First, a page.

Key Takeaway:

Medication adherence ablet to ensure the effective of treatment plan and improve the overall quality of life, but it requires family efforts.
E. Diabetic Foot Care

Diabetes may be harmful to the feet of the person you caring in several ways, and cause complications and symptoms such as following:

1. Nerve damage – feel numbness or burning sensation in the feet

2. Poor blood circulation – complained of pain in leg muscles when walking

3. Foot infections – foot ulcers, blisters, or calluses detected

Consult your doctor if your loved one experiences any of the above symptoms. It is also advisable for diabetic person to get feet checked at least once a year3. Ask your doctors or diabetes educators about this annual foot assessment.

Picture source from www.ijn.com.my

The diabetic people’s feet are susceptible to injury and infection –even a small cut can lead to serious complication3. Ensure your loved one check his/her feet every day to look for any cuts, blisters, redness, swelling or nail problems3. Ask your doctors or diabetes educators for detailed foot care education.

Key Takeaway:

Daily feet check is necessary for early detection of abnormalities or injury. Untreated injury can lead to serious complication such as amputation.
F. Healthcare Appointment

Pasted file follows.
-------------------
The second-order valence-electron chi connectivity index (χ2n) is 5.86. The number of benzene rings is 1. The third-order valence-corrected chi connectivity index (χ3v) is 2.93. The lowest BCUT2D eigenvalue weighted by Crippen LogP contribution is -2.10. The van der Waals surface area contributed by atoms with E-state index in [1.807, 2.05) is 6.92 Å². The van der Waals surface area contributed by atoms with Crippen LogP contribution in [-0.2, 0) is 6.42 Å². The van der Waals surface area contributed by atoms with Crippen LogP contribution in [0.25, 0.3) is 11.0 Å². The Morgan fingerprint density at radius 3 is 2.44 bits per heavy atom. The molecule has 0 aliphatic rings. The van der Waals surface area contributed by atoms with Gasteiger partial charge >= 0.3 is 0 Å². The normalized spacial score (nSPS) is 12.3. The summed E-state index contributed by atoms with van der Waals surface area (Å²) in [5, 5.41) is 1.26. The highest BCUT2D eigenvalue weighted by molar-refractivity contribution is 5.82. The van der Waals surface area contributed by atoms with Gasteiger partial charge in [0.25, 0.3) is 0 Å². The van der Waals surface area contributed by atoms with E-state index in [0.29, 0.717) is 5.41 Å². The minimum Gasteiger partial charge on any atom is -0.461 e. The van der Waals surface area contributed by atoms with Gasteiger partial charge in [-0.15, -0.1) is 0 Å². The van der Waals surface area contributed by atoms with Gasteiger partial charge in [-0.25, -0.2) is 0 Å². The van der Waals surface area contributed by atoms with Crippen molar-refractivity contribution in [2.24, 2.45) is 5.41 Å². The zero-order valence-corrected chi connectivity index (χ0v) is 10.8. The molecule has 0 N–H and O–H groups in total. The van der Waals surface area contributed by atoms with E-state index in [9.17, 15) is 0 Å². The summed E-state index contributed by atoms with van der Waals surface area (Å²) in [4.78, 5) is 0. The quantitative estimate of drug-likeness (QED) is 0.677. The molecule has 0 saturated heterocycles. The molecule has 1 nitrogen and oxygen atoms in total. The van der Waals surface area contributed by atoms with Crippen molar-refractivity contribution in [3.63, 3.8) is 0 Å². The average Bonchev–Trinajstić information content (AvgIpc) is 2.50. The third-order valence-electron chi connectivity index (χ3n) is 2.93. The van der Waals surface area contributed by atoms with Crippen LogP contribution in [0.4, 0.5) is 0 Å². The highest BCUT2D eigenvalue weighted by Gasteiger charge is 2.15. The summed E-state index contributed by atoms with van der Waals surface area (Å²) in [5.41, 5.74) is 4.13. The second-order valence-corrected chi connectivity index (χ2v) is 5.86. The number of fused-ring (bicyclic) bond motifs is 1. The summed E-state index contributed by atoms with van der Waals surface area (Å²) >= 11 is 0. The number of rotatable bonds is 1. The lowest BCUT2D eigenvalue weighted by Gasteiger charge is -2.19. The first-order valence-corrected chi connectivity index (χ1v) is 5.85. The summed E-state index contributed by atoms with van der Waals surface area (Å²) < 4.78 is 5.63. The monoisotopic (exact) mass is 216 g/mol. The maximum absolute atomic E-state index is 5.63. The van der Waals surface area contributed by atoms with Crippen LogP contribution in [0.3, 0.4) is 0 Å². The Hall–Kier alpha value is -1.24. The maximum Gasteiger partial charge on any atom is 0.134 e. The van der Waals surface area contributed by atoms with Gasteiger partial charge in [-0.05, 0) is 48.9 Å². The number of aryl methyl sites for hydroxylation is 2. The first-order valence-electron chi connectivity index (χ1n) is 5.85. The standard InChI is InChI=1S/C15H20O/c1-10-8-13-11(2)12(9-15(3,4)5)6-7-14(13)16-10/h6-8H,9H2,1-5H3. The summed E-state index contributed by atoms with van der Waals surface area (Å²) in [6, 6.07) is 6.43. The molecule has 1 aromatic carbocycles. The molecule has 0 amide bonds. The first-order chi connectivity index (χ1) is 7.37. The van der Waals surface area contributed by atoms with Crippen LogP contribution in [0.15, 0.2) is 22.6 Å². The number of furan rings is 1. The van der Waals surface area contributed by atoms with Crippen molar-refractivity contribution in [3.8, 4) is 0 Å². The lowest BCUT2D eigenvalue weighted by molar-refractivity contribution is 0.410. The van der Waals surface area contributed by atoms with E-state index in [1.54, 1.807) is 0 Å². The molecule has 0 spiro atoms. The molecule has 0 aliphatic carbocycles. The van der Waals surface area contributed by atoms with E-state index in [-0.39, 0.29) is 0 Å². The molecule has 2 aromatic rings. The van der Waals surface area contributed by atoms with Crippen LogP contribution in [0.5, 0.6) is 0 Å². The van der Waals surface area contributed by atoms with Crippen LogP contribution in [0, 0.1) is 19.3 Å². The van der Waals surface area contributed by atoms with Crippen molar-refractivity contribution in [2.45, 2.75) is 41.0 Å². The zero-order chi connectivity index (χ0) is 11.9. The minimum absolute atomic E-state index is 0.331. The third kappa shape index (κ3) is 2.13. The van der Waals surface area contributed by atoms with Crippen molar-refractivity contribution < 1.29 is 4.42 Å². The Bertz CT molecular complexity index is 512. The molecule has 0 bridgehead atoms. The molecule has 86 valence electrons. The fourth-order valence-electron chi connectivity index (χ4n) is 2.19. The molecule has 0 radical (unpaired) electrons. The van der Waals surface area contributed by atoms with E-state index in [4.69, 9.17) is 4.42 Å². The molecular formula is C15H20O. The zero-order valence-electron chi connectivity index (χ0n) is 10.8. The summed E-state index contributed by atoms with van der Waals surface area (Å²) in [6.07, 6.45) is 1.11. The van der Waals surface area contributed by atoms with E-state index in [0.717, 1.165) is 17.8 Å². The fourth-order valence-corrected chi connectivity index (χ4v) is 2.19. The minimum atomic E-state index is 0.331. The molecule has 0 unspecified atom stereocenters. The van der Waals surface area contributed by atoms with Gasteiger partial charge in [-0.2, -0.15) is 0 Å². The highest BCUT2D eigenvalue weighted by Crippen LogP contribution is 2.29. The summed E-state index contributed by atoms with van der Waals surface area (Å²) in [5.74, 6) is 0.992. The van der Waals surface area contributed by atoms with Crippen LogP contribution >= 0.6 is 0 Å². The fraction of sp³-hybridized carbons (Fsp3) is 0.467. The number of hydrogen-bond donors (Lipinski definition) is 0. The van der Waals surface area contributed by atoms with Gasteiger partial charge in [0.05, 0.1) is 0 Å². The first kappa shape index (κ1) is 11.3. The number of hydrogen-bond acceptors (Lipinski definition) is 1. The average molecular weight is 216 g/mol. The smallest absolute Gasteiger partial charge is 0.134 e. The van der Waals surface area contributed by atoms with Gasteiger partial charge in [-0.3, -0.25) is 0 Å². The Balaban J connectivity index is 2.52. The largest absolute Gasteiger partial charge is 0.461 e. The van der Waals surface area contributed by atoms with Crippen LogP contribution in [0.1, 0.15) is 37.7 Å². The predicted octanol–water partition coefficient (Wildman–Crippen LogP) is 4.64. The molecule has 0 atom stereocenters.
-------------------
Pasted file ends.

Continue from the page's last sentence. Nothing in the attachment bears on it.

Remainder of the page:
Diabetic people should also get regular eye check-ups and dental examination for early detection of diabetes complications3.

Bring your loved one for his/her healthcare team regular appointment, seek help as soon as any problems arise or if blood sugar levels persistently uncontrolled.

Key Takeaway:

Regular appointment with doctors can observe medical changes in your loved one.
G. Stop Nagging!

Needless to say, you want your loved one to stay healthy and prevent diabetes complication. The risk of long-term diabetes complications increased when blood sugar levels aren’t properly control over long period.

It’s frustrating when people with diabetes makes unhealthy choices. Though, there is a thin line between providing ongoing support and nagging. Your loved one may shut down and refuse your helps if you start lecturing or acting like a diabetes police.

Key Takeaway:

Discuss with your loved one for decision making together to prevent you and your loved one feel frustrated and depressed in managing diabetes.

Diabetes care is a lifelong responsibility. Diabetes self-management is important to improve diabetes outcomes, prevent acute complications and reduce the risk of long-term complications. Family and caregiver support are often positively related to improve diabetes self-management which can lead to a better health status and clinical outcome.

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Rujukan:

1 National Institute of Diabetes and Digestive and Kidney Diseases. Diabetes Overview, What is Diabetes. Available on: https://www.niddk.nih.gov/health-information/diabetes/overview/what-is-diabetes . Last accessed 10 Jun 2021.

2 Young-Hyman D, de Groot M, Hill-Briggs F, Gonzalez J, Hood K, Peyrot M. Psychosocial Care for People With Diabetes: A Position Statement of the American Diabetes Association. Diabetes Care. 2016;39(12):2126-2140.

3 Malaysian Diabetes Educators Society. Diabetes Education Manual. 2nd ed. Malaysia:MDES; 2020